##
## Node number 35: 21 observations
## predicted class=Yes expected loss=0.2857143 P(node) =0.0525
## class counts: 6 15
## probabilities: 0.286 0.714
##
## Node number 68: 65 observations
## predicted class=No expected loss=0.09230769 P(node) =0.1625
## class counts: 59 6
## probabilities: 0.908 0.092
##
## Node number 69: 42 observations, complexity param=0.01219512
## predicted class=No expected loss=0.3333333 P(node) =0.105
## class counts: 28 14
## probabilities: 0.667 0.333
## left son=138 (22 obs) right son=139 (20 obs)
## Primary splits:
## Age < 49.5 to the right, improve=5.4303030, (0 missing)
## CompPrice < 137.5 to the left, improve=2.1000000, (0 missing)
## Advertising < 5.5 to the left, improve=1.8666670, (0 missing)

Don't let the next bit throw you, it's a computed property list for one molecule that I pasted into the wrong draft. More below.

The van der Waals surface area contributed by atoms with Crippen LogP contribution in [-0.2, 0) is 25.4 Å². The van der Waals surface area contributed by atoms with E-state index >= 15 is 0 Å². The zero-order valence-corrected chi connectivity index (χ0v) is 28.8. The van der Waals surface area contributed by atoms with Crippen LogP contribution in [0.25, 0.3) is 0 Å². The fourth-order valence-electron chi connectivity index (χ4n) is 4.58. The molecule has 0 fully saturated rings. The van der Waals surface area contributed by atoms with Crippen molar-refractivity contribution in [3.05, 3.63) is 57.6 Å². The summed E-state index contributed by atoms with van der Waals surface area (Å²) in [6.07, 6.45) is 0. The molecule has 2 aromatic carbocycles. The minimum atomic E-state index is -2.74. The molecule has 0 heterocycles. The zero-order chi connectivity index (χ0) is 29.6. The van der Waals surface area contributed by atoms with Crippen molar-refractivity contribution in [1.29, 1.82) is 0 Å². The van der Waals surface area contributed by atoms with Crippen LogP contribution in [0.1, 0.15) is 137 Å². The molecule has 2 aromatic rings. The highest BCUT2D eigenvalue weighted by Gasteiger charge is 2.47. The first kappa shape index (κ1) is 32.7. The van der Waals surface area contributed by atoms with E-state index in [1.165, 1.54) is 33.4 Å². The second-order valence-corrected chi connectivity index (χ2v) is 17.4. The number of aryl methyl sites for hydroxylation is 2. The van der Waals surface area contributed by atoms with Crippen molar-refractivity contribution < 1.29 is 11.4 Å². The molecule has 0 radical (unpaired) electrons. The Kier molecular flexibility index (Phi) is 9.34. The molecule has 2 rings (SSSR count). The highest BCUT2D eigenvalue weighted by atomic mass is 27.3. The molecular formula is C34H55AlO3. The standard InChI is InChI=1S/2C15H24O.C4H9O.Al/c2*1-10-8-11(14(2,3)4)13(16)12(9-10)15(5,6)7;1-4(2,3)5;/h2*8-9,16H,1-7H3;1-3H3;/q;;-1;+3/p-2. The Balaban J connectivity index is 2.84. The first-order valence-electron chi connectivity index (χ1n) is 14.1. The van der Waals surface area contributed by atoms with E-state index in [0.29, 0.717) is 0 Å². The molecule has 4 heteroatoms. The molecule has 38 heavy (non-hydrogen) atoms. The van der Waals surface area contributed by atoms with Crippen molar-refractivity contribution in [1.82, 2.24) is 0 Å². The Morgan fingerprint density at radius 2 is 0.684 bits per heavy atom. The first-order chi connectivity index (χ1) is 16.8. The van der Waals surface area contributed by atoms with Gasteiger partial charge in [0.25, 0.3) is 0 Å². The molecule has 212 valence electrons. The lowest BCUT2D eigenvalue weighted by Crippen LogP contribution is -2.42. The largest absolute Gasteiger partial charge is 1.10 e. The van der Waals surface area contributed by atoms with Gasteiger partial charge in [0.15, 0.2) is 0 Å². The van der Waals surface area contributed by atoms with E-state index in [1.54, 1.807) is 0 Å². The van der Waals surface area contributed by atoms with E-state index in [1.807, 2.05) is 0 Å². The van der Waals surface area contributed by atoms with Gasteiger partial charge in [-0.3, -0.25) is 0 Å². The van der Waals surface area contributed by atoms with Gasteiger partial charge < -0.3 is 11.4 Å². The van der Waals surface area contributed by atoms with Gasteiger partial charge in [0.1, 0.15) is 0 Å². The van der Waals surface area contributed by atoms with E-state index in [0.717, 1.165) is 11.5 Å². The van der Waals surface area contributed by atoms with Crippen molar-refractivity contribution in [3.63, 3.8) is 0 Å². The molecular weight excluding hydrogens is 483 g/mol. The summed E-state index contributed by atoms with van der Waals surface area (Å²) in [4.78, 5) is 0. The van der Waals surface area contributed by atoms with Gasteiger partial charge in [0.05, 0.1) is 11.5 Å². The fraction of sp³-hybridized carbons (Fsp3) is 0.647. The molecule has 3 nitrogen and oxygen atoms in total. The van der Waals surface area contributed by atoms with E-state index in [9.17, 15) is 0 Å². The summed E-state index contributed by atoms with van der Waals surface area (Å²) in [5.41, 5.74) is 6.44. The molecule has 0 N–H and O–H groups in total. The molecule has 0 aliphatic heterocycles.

## ShelveLoc splits as L-R, improve=1.4291670, (0 missing)
## Population < 382 to the right, improve=0.8578431, (0 missing)
## Surrogate splits:
## Income < 46.5 to the left, agree=0.595, adj=0.15, (0 split)
## Education < 12.5 to the left, agree=0.595, adj=0.15, (0 split)
## CompPrice < 131.5 to the right, agree=0.571, adj=0.10, (0 split)
## Advertising < 5.5 to the left, agree=0.571, adj=0.10, (0 split)
## Population < 221.5 to the left, agree=0.571, adj=0.10, (0 split)
##
## Node number 138: 22 observations
## predicted class=No expected loss=0.09090909 P(node) =0.055
## class counts: 20 2
## probabilities: 0.909 0.091
##
## Node number 139: 20 observations
## predicted class=Yes expected loss=0.4 P(node) =0.05
## class counts: 8 12
## probabilities: 0.400 0.600
```

```
plot(tree)
text(tree)
```